I’ve been in tears this week because I singlehandedly can’t fix racism.
I’ve argued. I’ve researched, I’ve watched, I’ve listened. I’ve stayed silent online because I am fearful and not wanting to say the wrong thing.
Black Lives Matter. George Floyd mattered. They matter to me.
George Floyd’s brutal killing by police is so inconceivable. And yet it still happens.
This past week I’ve sat in my own incredible uncomfortableness of being white. Of having white privilege, in a world where I never signed up for it, I never chose to be white. But I am.
Being white means realising, accepting and understanding just what that white privilege has meant for me. I’ve faced racist comments and experiences for being white that have affected me deeply. But not every day and not collectively for my culture.
I’ve cried. I’ve called people out. But I’m not perfect.
Yes, my parents raised me to be thoughtful, kind, compassionate and respectful. They taught me never to hate and to work hard in my life. I am so thankful for them.
White privilege is not to be confused with working hard for a living, having hardship and / or traumatic experiences in your own life history. You can be white and feel and have all of those things too.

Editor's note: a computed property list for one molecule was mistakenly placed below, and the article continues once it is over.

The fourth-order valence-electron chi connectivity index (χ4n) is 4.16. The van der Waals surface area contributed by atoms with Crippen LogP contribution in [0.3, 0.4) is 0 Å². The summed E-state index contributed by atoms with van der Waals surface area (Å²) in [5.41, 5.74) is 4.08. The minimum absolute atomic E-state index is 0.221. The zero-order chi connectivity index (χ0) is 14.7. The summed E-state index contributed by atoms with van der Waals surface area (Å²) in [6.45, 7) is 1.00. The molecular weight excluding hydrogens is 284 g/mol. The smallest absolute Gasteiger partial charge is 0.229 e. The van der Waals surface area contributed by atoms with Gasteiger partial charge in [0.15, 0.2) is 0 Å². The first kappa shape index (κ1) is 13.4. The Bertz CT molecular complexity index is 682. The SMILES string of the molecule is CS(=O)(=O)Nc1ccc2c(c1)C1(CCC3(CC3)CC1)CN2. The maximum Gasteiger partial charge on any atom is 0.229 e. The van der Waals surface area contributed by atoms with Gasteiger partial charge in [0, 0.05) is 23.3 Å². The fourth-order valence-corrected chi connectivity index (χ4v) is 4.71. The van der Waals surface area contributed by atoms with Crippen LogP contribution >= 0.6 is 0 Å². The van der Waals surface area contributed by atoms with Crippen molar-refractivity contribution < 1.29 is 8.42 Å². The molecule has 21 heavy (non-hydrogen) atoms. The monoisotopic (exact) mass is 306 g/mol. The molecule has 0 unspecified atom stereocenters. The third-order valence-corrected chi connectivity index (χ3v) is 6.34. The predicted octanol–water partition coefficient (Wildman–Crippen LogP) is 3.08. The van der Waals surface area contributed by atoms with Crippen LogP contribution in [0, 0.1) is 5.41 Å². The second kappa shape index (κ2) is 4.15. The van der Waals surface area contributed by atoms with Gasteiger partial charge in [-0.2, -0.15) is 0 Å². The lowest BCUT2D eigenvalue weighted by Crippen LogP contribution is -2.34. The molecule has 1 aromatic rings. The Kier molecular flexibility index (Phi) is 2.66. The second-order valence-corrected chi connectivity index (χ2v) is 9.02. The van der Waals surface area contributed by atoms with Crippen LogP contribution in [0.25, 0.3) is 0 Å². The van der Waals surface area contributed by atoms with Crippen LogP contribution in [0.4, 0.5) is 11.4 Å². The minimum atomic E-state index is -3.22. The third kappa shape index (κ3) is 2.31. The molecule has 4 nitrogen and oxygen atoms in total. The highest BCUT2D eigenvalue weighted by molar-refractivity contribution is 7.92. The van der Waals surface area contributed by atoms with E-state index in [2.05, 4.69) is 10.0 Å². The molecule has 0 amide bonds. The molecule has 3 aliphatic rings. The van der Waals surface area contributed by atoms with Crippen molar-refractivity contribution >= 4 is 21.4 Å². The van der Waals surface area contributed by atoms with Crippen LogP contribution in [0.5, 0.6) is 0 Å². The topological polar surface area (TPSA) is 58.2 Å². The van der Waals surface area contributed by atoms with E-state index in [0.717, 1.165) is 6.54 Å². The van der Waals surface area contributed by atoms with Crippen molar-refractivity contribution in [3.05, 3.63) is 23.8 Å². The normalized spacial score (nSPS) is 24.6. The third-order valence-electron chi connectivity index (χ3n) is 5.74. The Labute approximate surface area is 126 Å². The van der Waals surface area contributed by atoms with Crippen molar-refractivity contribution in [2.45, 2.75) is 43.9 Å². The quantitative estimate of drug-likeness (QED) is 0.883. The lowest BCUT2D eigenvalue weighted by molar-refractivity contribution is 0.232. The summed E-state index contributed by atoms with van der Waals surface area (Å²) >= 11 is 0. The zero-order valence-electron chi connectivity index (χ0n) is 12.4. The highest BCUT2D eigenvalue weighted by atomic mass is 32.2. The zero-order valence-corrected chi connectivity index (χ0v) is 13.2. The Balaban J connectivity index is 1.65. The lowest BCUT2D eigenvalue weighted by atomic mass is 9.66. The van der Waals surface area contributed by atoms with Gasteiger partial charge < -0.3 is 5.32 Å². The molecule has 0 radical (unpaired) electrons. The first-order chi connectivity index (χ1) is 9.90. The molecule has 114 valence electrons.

I am anti-racist even though simple prejudices have graced my thoughts and mind in the past. It is inherent racism that we have grown up with. But it is wrong. So very wrong.
This will be a short article this week. I have stayed silent because I didn’t know what to say or do. But I can’t not write about what has consumed me this week, my thoughts, my behaviour, my feelings towards all people of colour who have experienced racism and hate throughout their lives.
This happens in America, but it also happens here in New Zealand. People judging others by the colour of their skin.
I am white. I can’t change that. But I accept my white privilege. I acknowledge it and how it makes me feel.
I am bringing my boys up to be kind and caring towards people of colour, towards everyone. To treat everyone the same while still acknowledging that they are privileged in so many ways.
Not one person is worth more than another because of the colour of their skin. I truly believe that.
But Black Lives Matter. Here and now. Here and in America.
I am learning.
I am listening.
I am reading, researching and discussing.
I am uncomfortable.
I am caring and trying my hardest to call out racism when I know it is wrong.
Racism feels wrong to me and regardless of who is being racist to whom, I will call them out.
Do not take my silence as nothing. I stand for anti-racism.
I just get incredibly overwhelmed easily. I feel deeply the emotions and worries of others and that is why I care so much.
“There is no sound louder than war,” from the song ‘Up to you now’ by Ben Harper is a quote I have tattooed on my arm. Metaphorically there is no sound louder than the collective noise of people standing up together for a common cause.